Plant biotechnology involves relevant procedures in the manufacture of oral vaccines enabling the production of higher amounts of active biomasses from transgenic plants, by means of massive propagation of cells, tissues and organs [1255]. Among others, these procedures include the growth of callus (aggregates of undifferentiated cells growing in solid media), suspension cultures (individualized undifferentiated cells growing in liquid media); as well as embryo cultures that could be grown in solid or in liquid nutrient media.

The three callus lines expressing KETc1, KETc7 and KETc12 peptides were generated, and further efforts to optimize the massive growth of the corresponding callus and suspension cultures, were conducted. These in vitro systems constitute adequate platforms for the massive production of papaya anti-cysticercosis vaccine in the near future.

3.5.1 Callus cultures

In the establishment and optimization of callus cell lines, Carica papaya L. (KETc7) embryogenic calli were used to obtain friable undifferentiated cells. Calli were placed in solid culture medium with 30 g/L sucrose, 3 g/Lpolivinilpilorridone and 1.5 g/Lof phytagel. The nutrient media MS [56] and B5 [57] were evaluated; and the presence of the phytoregulators 2,4-dichlorophenoxyacetic acid (2,4-D) at 1.0, 2.0 and 3.0 mg/Lcombined with kinetin (KN) at 1.0, 2.0 and 3.0 mg/L, was also tested. The cultures were maintained at 25°C and subjected to constant light as well as dark conditions. The best results were obtained for callus growing in B5 medium with 2 mgL−1 of 2,4-D combined with 2 mgL−1 KN in dark conditions (Figure 2). In these conditions after two subcultures non-phenolized calluses were developed, and after several subcultures the friable callus KETc7 cell line, was established.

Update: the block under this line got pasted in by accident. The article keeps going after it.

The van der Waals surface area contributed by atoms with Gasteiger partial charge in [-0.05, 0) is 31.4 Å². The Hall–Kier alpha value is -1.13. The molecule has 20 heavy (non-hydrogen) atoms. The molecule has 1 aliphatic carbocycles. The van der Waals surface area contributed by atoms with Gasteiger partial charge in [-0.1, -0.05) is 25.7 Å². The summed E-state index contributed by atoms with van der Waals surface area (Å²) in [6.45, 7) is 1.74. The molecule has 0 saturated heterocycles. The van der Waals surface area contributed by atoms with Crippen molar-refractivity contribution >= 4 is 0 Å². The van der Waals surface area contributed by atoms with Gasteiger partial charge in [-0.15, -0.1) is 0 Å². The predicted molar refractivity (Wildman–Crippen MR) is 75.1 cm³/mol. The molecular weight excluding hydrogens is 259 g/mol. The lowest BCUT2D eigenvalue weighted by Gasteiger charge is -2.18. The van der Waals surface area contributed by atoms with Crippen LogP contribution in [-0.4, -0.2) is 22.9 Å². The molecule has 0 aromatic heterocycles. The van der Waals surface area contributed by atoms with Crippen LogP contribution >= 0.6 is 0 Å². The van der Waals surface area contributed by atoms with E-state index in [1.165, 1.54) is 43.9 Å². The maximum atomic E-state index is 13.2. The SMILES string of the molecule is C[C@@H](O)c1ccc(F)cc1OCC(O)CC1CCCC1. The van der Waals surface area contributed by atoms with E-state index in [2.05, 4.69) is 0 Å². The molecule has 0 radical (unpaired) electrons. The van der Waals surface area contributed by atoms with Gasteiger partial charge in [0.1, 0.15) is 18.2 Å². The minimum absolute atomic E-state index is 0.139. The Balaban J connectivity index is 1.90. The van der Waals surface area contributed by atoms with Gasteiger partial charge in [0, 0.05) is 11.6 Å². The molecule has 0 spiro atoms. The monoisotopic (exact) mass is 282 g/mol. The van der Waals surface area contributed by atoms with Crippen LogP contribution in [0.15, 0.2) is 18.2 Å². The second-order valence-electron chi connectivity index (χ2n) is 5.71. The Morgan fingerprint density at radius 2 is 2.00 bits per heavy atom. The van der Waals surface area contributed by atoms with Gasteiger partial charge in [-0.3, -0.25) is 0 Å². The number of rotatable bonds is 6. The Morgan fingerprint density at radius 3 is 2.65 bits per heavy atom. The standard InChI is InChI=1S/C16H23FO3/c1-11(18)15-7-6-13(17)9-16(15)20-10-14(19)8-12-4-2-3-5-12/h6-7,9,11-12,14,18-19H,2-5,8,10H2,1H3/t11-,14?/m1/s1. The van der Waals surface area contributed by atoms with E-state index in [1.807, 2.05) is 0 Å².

Figure 2.

Optimization of C. papaya KETc7 callus cell line under different growth conditions. (a) Photoperiod, (b) constant light, (c) darkness.

3.5.2 Cell suspension cultures

Ten grams fresh weight (FW) of the friable callus line KETc7 were inoculated in 250 ml Erlenmeyer baffled flasks containing 100 ml nutrient medium without phytagel, and placed for 30 days on a rotary shaker at 100 rpm, 25°C and dark conditions. To disaggregate cell clusters and increase oxygen transfer, baffled flasks were used (Figure 3).

Figure 3.

Establishment of C. papaya KETc7 cell suspension line. (a) Culture in baffle flasks at 15 days (b) culture in Erlenmeyer flasks at 15 days (c) culture in Erlenmeyer flasks at 30 days.

The cultures were sub-cultured in fresh medium every 15 days, and the best results were observed when using B5 nutrient medium, cultivated in darkness, and producing uniform suspended cultures without phenolization (Figure 4).

Figure 4.

Growth of C. papaya KETc7 cell suspension line at 15 days in a rotary shaker at 100 rpm, 25°C, in the dark.